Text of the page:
GPs unable to get to work as petrol shortages hit NHS workforce

GPs have warned that practice staff are struggling to get to work and are being forced to offer greater numbers of online consultations following recent panic buying of petrol in the UK.

GP consultations (Photo: Robert Johns/UNP)
GP consultations (Photo: Robert Johns/UNP)

Petrol garages across the country are continuing to see large queues as motorists rush to fill up their vehicles amid fears of fuel shortages. This is despite the transport minister Grant Shapps claiming on 26 September that there was 'plenty of fuel'.

Healthcare workers have reported colleagues struggling to get into work, or being delayed, due to issues with getting fuel as customers continue to camp outside petrol stations.

The BMA has called for healthcare workers to be given priority access to fuel so they can get to work and reach patients, with many GPs needing to carry out essential home visits.

NHS staff travel

GP Dr Ellie Cannon wrote on Twitter that a colleague who is a senior GP partner had 'no petrol' to get to work, despite having face-to-face appointments and a flu vaccination clinic to attend to. Dr Cannon urged the government to protect fuel supplies for 'critical workers'.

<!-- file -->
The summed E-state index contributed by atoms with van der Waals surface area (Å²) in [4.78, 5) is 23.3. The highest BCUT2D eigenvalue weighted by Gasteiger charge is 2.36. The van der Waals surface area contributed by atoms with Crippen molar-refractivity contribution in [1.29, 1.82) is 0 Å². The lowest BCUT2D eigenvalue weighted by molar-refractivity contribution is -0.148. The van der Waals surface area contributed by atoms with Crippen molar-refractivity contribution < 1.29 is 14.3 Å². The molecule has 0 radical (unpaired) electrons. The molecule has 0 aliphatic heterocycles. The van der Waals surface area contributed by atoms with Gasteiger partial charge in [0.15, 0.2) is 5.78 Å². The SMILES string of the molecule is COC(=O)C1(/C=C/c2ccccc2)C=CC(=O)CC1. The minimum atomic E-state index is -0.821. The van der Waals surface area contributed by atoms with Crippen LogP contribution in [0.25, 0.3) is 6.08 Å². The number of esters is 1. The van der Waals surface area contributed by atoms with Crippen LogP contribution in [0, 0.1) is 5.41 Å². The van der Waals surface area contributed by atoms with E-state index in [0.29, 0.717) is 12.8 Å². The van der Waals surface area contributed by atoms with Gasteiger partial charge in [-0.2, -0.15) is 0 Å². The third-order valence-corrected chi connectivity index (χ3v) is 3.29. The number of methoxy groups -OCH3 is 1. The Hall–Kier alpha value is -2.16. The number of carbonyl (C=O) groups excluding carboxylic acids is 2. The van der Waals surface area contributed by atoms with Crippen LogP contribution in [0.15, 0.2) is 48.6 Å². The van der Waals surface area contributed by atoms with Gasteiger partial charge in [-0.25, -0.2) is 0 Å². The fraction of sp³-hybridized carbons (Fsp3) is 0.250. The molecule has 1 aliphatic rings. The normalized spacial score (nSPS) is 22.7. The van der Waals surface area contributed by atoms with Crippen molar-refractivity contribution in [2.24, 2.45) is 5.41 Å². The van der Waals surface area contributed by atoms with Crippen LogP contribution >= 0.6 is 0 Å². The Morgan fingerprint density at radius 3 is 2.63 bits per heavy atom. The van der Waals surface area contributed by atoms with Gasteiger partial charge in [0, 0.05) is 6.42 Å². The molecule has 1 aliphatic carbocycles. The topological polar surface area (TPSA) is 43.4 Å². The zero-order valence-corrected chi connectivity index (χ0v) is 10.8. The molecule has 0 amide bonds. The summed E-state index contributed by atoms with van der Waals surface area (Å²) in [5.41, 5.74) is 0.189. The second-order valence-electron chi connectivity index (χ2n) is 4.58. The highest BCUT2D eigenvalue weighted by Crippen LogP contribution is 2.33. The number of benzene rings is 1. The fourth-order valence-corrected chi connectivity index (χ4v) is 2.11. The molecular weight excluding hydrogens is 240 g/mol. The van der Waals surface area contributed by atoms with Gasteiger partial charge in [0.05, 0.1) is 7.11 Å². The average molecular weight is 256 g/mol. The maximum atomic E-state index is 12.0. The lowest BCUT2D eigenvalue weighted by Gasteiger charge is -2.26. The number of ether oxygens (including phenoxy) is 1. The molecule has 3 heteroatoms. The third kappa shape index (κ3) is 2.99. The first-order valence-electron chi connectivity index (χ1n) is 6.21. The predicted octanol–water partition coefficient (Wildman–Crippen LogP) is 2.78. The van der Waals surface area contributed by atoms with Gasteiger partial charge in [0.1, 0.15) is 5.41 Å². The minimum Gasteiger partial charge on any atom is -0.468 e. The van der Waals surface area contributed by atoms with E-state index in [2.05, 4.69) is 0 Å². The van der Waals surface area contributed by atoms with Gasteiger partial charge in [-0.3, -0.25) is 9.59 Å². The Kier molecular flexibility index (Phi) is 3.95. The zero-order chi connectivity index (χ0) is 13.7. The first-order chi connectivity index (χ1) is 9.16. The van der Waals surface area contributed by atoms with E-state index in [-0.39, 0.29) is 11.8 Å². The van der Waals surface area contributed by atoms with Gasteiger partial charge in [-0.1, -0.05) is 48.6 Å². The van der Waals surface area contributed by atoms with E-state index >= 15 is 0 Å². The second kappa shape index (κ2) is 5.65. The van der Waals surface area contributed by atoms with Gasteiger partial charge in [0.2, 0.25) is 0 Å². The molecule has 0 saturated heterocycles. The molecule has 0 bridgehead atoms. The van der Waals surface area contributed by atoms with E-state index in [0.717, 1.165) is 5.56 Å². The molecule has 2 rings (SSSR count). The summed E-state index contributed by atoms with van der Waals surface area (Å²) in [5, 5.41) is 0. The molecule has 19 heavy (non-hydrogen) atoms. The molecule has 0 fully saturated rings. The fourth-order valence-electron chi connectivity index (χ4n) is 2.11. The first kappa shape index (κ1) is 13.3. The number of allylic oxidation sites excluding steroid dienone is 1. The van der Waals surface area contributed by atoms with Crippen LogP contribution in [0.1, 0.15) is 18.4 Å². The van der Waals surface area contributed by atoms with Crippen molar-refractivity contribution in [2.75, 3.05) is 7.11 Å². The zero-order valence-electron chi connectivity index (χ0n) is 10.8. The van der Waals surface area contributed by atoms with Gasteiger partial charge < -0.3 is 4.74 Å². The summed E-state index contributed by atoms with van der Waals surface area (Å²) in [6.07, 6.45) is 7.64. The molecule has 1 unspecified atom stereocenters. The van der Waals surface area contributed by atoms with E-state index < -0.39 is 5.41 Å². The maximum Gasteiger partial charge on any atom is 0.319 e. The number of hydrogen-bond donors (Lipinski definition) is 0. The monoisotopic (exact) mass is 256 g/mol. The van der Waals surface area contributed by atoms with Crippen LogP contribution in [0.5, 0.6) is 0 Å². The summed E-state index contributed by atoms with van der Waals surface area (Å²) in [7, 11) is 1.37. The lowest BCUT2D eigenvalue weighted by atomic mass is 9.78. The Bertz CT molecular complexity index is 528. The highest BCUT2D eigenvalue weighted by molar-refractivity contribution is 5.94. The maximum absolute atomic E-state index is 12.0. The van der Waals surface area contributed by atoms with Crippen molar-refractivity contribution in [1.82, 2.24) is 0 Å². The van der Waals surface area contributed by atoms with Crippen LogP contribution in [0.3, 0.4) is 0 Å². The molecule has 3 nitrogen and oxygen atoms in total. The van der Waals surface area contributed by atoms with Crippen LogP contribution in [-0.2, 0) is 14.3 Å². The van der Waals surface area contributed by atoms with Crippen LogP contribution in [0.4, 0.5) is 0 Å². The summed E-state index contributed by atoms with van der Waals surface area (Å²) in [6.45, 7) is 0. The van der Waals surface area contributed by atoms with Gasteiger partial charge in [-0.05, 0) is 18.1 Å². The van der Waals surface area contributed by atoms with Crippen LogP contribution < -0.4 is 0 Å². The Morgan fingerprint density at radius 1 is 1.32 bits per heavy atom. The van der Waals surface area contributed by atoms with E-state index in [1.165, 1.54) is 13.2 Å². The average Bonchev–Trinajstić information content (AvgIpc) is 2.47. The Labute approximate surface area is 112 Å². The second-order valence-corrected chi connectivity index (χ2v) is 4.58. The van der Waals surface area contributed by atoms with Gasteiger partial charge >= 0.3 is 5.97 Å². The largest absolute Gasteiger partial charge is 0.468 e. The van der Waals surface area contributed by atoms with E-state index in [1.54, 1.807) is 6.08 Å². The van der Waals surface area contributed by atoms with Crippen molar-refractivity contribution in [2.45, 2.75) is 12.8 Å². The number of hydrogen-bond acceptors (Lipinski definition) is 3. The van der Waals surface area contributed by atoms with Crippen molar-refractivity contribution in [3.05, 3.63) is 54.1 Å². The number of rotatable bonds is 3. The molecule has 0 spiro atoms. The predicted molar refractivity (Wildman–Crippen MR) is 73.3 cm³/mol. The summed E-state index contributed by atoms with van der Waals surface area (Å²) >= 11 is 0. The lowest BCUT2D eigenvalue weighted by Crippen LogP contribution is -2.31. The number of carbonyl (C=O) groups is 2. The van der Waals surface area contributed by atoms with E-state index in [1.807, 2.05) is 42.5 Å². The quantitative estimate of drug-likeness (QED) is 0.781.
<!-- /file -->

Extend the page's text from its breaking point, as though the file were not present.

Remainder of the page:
Watford-based GP Dr Khetan Bhatt tweeted that 'lots of patients' had been forced to switch to remote consultations because of worries around fuel supplies. He said: 'Would normally be seeing lots of my list F2F this morning (as always)…except most of them can’t get to me because they are worried their petrol won’t last the week.'

In another example, medical accountant Andrew Pow thanked a GP practice in Merseyside for switching his appointment from face-to-face to online after he was left with 'insufficient fuel' to get to the surgery.

It is reported that the government will suspend competition law to allow oil companies to target fuel deliveries at petrol stations. The Petrol Retailers Association (PRA) - representing independent fuel retailers - said its members had reported that 50% to 90% of pumps were dry in some areas.

Last week the BMA GP Committee demanded an emergency meeting with the government to discuss its concerns around GP workload and what support can be offered to GP practices as they enter a busy autumn-winter period.

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